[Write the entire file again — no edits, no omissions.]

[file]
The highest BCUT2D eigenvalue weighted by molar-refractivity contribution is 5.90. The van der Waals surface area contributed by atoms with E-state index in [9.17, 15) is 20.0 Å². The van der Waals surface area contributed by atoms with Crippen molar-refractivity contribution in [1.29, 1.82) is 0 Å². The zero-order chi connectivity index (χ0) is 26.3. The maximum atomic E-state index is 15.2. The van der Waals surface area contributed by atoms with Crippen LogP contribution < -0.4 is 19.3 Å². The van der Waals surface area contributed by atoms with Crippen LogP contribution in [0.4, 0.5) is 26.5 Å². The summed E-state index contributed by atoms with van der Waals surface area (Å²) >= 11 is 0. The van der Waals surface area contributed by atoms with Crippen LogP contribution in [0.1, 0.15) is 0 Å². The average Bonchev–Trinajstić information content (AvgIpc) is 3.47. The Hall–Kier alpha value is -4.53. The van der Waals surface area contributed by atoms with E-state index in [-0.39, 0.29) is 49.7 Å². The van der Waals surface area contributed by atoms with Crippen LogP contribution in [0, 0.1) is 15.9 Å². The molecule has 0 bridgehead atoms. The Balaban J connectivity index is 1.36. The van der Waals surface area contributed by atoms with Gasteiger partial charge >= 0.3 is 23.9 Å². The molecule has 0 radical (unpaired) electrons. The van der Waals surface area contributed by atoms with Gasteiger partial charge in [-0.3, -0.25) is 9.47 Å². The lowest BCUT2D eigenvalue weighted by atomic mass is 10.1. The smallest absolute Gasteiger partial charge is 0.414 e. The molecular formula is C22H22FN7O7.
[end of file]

The highest BCUT2D eigenvalue weighted by molar-refractivity contribution is 5.90. The van der Waals surface area contributed by atoms with E-state index in [9.17, 15) is 20.0 Å². The van der Waals surface area contributed by atoms with Crippen molar-refractivity contribution in [1.29, 1.82) is 0 Å². The zero-order chi connectivity index (χ0) is 26.3. The maximum atomic E-state index is 15.2. The van der Waals surface area contributed by atoms with Crippen LogP contribution < -0.4 is 19.3 Å². The van der Waals surface area contributed by atoms with Crippen LogP contribution in [0.4, 0.5) is 26.5 Å². The summed E-state index contributed by atoms with van der Waals surface area (Å²) >= 11 is 0. The van der Waals surface area contributed by atoms with Crippen LogP contribution in [0.1, 0.15) is 0 Å². The average Bonchev–Trinajstić information content (AvgIpc) is 3.47. The Hall–Kier alpha value is -4.53. The van der Waals surface area contributed by atoms with E-state index in [-0.39, 0.29) is 49.7 Å². The van der Waals surface area contributed by atoms with Crippen LogP contribution in [0, 0.1) is 15.9 Å². The molecule has 0 bridgehead atoms. The Balaban J connectivity index is 1.36. The van der Waals surface area contributed by atoms with Gasteiger partial charge >= 0.3 is 23.9 Å². The molecule has 0 radical (unpaired) electrons. The van der Waals surface area contributed by atoms with Gasteiger partial charge in [-0.3, -0.25) is 9.47 Å². The lowest BCUT2D eigenvalue weighted by atomic mass is 10.1. The smallest absolute Gasteiger partial charge is 0.414 e. The molecular formula is C22H22FN7O7.